‘Innovation’ is another one of those buzz words that seems to be the headline of every article and the item on everyone’s agenda. Especially in supply chain, which has weathered a beating these last couple of years, everyone is focused on innovating and innovation. These words have become basically synonymous with technology and digital transformation, but supply chain innovation is about more than just technology.
Everyone is scarred by how underprepared they were for the chaos that came with the pandemic, especially those in supply chain. And while no one is hoping (nor expecting) for such a catastrophic paradigm shift again in the near future, supply chain leaders are definitely keen to develop a more agile, reactive business. This is where innovation comes in.
Innovation for your business
Innovation doesn’t just refer to robots and drones. For the supply chain, it’s a continuum of small improvements, it’s new ways of working, it’s finding gaps in your supply chain and plugging them with new solutions. Thinking about innovation with this mindset will be helpful especially at the C-suite level, as you look to implement long-lasting change throughout your organisation.
For your unique business, innovation could be something as simple as identifying a problem and coming up with a previously untried solution. Take the example of The Jel Sert Company, a food manufacturer of snacks such as Skittles. The company had been using half-pallets to ship mixed products to retail stores for display, but this resulted in significant damage to the products as well as waste, leading to complaints from customers. Jel Sert then partnered with CHEP, a sustainable moving company, to pool their pallets and create better ones, eliminating product damage, reducing waste by 130,000lbs, and managing to avoid releasing 100,000lbs of carbon dioxide into the atmosphere. The lesson here is about collaboration, and it doesn’t even necessarily have to be outside your business. Even your internal departments could benefit from working cross-sector.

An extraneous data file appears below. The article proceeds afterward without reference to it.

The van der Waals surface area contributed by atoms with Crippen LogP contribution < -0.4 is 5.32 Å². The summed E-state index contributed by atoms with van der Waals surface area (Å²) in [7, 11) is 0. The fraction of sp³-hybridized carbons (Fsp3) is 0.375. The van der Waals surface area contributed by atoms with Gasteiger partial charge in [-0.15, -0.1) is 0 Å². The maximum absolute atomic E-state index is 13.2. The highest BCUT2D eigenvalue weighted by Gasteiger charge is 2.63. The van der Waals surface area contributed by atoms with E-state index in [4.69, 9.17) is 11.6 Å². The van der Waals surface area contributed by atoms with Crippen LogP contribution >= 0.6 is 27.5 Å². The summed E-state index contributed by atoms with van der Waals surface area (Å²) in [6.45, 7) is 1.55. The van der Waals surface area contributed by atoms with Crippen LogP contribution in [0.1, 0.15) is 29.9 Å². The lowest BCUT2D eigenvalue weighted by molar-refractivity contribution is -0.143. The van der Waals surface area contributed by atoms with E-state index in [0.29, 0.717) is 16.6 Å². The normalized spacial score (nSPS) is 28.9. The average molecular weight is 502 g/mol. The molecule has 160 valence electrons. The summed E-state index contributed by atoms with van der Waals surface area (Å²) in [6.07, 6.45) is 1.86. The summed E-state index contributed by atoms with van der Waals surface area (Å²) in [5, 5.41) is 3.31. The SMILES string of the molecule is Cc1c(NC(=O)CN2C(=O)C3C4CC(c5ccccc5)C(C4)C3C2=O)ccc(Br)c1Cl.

Right now, the biggest problem most businesses are facing – regardless of region, industry, or age – is attrition and retention. The Great Resignation can almost be seen as an equalizer, as there are very few entities currently not suffering from this phenomenon. The question you should be asking as a supply chain leader is, “How can innovating within my HR processes help curb this trend?”
Despite insisting that innovation includes more than just technological improvements, it may well be true that introducing new forms of tech to your HR processes is the best way to innovate. But it could also be something as simple as changing the questions you ask in your interviews, shortening the hiring process, or sending new hires a welcome box after they sign their contract joining your company. Ultimately, you should be looking to streamline your process whilst also crafting it with care, engaging with your candidates on a personal level and providing them with a unique experience rather than a dry one characteristic of many large companies in the past.
There has never been a better time to work in supply chain, with opportunities aplenty and the freedom to explore new avenues of innovation. Whether your innovation comes from simply optimising your company’s communications or whether it’s a large scale digital transformation, it is a necessary cornerstone of ensuring your business is fit for the future.
Be sure to follow us on LinkedIn to stay up-to-date with all the latest trends and developments taking place across the end-to-end supply chain. For more insights, visit https://www.procoglobal.com/insights. Proco Global remains available to discuss any of the trends discussed above and how we can help you navigate the future of supply chain.